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Melanie Blake’s The Thunder Girls is a good old-fashioned blockbuster in the vein of the late greats, Jacqueline Susann, Jackie Collins, Shirley Conran, Jilly Cooper. So, what’s not to love, really?

Centering around the proposed reunion of four members of an 80s’ girl band, Chrissie, Roxanne, Anita and Carly, thirty years after they originally split up, it’s a veritable romp of a read, full of backstabbing, obsession, revenge and petty jealousies. But at its heart is a good old tale of friendship and love, in its many and not necessary healthy guises.

Blake draws on her own knowledge of working in the music industry – including at the hugely influential Top of the Pops – to create an authentic read, yes – but more than that something that’s entertaining and pure escapism. Exactly what’s needed at this particular, rather challenging of times.

We all should to be taken out of ourselves in this strange, rather unbrave world, so read The Thunder Girls, do!

We thought it was great.

Recommended!

 

Melanie Blake | The Thunder Girls | Pan Books | Special kindle version | April 2020

Also available in paperback and audio

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Acknowledgements: Many thanks to lovely Martina Ticic of Midas PR for organising the tour and to the publisher for supplying a review copy of the ebook. Originally published in 2019. All opinions are our own. All rights reserved. Please check out the other reviews on this tour.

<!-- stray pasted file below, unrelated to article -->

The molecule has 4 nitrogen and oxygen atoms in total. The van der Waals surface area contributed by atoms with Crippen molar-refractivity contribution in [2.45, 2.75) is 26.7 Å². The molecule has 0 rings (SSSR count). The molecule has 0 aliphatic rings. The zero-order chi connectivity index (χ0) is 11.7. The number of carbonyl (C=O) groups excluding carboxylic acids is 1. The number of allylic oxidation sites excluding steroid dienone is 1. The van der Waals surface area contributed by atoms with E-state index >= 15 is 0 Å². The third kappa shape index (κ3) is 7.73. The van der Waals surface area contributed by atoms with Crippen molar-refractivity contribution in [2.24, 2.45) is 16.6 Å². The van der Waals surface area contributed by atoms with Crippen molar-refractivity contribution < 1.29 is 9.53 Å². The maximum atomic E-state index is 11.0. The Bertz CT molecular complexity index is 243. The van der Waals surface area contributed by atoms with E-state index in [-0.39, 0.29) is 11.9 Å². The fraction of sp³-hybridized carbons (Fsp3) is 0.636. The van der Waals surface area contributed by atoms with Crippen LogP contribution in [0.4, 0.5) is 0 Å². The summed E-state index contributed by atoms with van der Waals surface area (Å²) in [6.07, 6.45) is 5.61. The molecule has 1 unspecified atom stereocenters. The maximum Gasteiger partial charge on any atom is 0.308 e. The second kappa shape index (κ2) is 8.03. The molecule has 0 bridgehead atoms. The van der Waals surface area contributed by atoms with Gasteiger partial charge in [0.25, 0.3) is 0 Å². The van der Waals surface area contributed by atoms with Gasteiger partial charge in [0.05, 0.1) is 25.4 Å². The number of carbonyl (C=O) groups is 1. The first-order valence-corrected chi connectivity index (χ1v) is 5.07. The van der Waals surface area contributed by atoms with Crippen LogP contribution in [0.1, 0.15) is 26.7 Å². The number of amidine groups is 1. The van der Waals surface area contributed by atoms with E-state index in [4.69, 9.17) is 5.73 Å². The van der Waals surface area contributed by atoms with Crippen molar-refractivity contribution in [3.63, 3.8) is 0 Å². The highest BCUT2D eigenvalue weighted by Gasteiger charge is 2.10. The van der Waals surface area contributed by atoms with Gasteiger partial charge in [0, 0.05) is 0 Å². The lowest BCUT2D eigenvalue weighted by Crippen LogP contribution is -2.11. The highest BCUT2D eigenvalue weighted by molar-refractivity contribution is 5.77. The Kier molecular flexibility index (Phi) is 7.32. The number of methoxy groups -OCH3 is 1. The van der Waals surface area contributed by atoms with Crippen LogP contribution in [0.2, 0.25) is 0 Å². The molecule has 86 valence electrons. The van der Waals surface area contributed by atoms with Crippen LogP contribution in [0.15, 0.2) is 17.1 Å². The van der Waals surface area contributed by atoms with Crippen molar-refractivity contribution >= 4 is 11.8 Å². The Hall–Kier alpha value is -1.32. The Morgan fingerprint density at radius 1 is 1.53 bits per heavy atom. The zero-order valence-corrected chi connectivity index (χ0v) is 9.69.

See also: Valley of the Dolls – some things just get better with age’;Damian Barr’s slice of South Africa‘; ‘Lynda LaPlante’s nod to the old and the new‘;’Prospect beautiful, Derek Jarman’s cottage‘; ‘Chris Whitaker’s small-town America’; ‘Nora Roberts’ Sanctuary: an Old Familiar’; Carver’s Nothing Important Happened Today’; By Grand Central Station I Sat Down and Wept’; ‘Yvonne Battle-Fenton’s Remembered‘; ‘The Revolution Will Not Be Televised‘; ‘We should all be feminists‘; The not-so-invisible woman: 150 greats in their own words’; The Splendour of George Stevens’ Giant; Ralph Ellison’s Invisible Man (1952) – E. McNight Kauffer (book covers we love); ‘How Penguin learned to fly – Allen Lane and the Original “Penguin Ten”‘; ‘“Amethyst and flowers on the table”, the beauty of Sufjan Stevens’ Carrie and Lowell, a review‘.

This review is © 2020 by The Literary Shed. All rights reserved. All opinions are our own. We welcome your feedback and comments. If you wish to reproduce this piece, please do contact us to request permission. Any images are used for promotional purposes only. If we have unintentionally breached your copyright, please contact us and we will take the image down immediately. Thank you so much.

 

 

 

 

 

 

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